From an evolutionary perspective, this pathway has been vital to human success and is clear evidence for just how well we are adapted to starvation and what we now think of as ‘intermittent fasting’ (i.e NOT three meals a day with snacks in between). Without carbs, proteins and fats from our food, in other words during starvation, we can actually use ketone bodies produced by beta-oxidation of our own fat deposits as our primary fuel for vital organs such as the brain and heart. Do it for too long and raise your ketone levels too high, you….die. A good enough reason to ensure starvation is not maintained!
For a long time, scientists and doctors thought of ketosis, the process that generates ketone bodies, as a bad thing. That’s because it was associated with either starvation, or uncontrolled diabetics, who can develop serious and life-threatening diabetic ketoacidosis.
As shown by Drs Jeff Volek and Steve Phinney in their bestselling book, The Art and Science of Low Carb Living, healthy, nutritional ketosis is established when serum (blood) concentrations of ketone bodies are in the range 0.5-3.0 mM. This is what they refer to as the “optimal ketone zone” and can be achieved with a low carb, relatively high fat, ketogenic diet, such as that consumed when you follow the Food4Health Plate Guidelines.
As far as storage and use of proteins and fats are concerned, if we don’t have enough carbs in our body, and we haven’t adapted to burning fats we can start burning protein, especially in muscles. This is never a good thing, especially if you’re interested in improving your lean muscle mass and being physically very active.
We’re all aware of how readily we store energy as fat. We also know that the main reason people get fat is not from eating too much fat, but by eating too little —and too much carbohydrate. Fat can exist in many forms and is stored in different ways and places including beneath the skin (as adipose tissue) or around the organs (as visceral fat). Generally the latter is the most dangerous and needn’t be that visible, hence concerns about the risk of being ‘skinny fat’ i.e. thin on the outside, fat on the inside. This, once again, an increasingly common predicament triggered by low fat recommendations leading to dependence and addiction to refined carbs and other ultra-processed, high glycaemic foods.
Getting flexible nutritionally and physically
So far we’ve looked at how the body uses different types of fuel. What we now have to understand is that physical activity and exercise has a huge bearing on how this happens. In essence, the body can use one of three different energy systems while you exercise.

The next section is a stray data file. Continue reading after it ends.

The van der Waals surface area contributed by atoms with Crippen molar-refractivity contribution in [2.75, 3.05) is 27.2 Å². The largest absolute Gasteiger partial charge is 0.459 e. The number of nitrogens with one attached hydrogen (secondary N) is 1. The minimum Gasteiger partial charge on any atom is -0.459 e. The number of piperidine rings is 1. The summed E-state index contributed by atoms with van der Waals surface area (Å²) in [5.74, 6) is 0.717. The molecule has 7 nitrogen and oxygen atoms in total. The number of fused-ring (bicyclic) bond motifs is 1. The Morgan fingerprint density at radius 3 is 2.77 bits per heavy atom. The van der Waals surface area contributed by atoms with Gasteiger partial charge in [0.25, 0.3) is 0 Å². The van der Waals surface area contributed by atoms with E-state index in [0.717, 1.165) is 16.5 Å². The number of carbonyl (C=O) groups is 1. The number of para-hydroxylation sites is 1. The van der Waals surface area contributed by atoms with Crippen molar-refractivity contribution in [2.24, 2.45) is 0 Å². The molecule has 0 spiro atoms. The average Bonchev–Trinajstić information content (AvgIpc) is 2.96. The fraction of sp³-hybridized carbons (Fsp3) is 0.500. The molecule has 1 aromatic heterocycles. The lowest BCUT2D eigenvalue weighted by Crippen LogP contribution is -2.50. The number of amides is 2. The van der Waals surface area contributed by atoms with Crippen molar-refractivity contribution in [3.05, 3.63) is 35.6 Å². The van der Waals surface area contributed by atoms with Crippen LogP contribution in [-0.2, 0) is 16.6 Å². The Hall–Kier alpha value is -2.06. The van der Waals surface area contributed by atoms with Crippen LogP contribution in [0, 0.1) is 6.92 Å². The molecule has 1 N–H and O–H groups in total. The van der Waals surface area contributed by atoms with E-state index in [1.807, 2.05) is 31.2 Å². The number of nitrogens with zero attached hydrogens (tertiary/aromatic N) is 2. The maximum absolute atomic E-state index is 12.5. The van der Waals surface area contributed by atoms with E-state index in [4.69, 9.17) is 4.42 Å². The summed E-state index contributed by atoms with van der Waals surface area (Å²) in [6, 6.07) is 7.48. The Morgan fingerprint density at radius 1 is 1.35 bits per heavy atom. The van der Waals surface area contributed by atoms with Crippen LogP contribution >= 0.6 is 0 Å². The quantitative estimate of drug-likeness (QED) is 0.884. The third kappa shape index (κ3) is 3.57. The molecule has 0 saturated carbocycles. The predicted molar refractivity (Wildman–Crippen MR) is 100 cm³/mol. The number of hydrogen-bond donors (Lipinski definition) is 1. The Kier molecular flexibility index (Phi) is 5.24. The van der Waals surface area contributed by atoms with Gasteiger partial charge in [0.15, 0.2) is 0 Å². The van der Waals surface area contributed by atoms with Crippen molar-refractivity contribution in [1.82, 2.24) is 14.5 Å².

If you exercise extremely vigorously for a few seconds you rely on producing ATP, the universal fuel, from creatine phosphate of which you have very limited reserves in muscles. The plusses of this is that it makes energy instantly. Its downside is it doesn’t make very much.
The second system is the anaerobic glycolysis pathway discussed earlier (Fig 1) which makes energy from glucose in the absence of oxygen. It can’t be sustained for more than about 5 minutes or so before the lactate accumulates excessively. Cramp is one outcome of being anaerobic too long.
The third system is the key one for long-term energy use. It’s the aerobic pathway that lets us burn any of the three major macronutrient fuels. But it’s the fats that are both the cleanest burning and, as we’ve seen above, yield by far the most energy.
Transitioning from being a carb burner to a fat burner
The ease to which you can shift from being primarily reliant on carb burning, as compared with being a keto-adapted, fat burner, varies considerably in different people. But assuming all things are even and that impediments to changing your lifestyle significantly are absent, there are a number of key practical steps you can take that will often have a dramatic effect in your transition. These include:
Avoid snacks of any type between meals, especially ones that are rich in simple carbs (it’s okay to drink water)
Maintain at least a 12-hour overnight fast on at least 5 days a week. Alternatively, you may want to engage in ‘time-restricted feeding’, for example, limiting all your food consumption to say an 8 or 10 hour eating window during the day
Leave at least 5 hours between meals or any form of food intake to allow the body to fast and avoid pushing it into low-grade inflammation
Engage in high intensity physical activity (if your level of fitness permits it) for short periods (say 15 to 45 minutes) around twice weekly. High intensity interval training (HIIT is a good option
Consume at least 25 g of protein and perhaps 5 g of glutamine and 5 g of branched-chain amino acids within a 30-minute window following completion of intense exercise to help your muscles to recover
Stretch those muscles that have been worked carefully after bouts of intense and extended exercise
Rest sufficiently between bouts of exercise, so that your muscles can rebuild and compensate following the damage caused by the exercise.
Planning for health
Getting the balance between your nutritional intake and your physical activity regime right is both an art and a science. It’s also highly individual, given variations in genetics, aptitude, opportunity and environment, amongst other factors.
Keeping a food and training diary can be very helpful, as can monitoring your progress in various physical pursuits, be it as times to complete given circuits, your heart rate using a heart rate monitor, or a description of how you feel after the activity.
Integrating these approaches into your life is the best way of experiencing a very high level of vital health. However, that’s easier said than done given time and other constraints that apply to so many of us.
The point is doing something right is always better than doing nothing right. So make a start….today!
For the full, detailed version (with all the science) of the above article click here.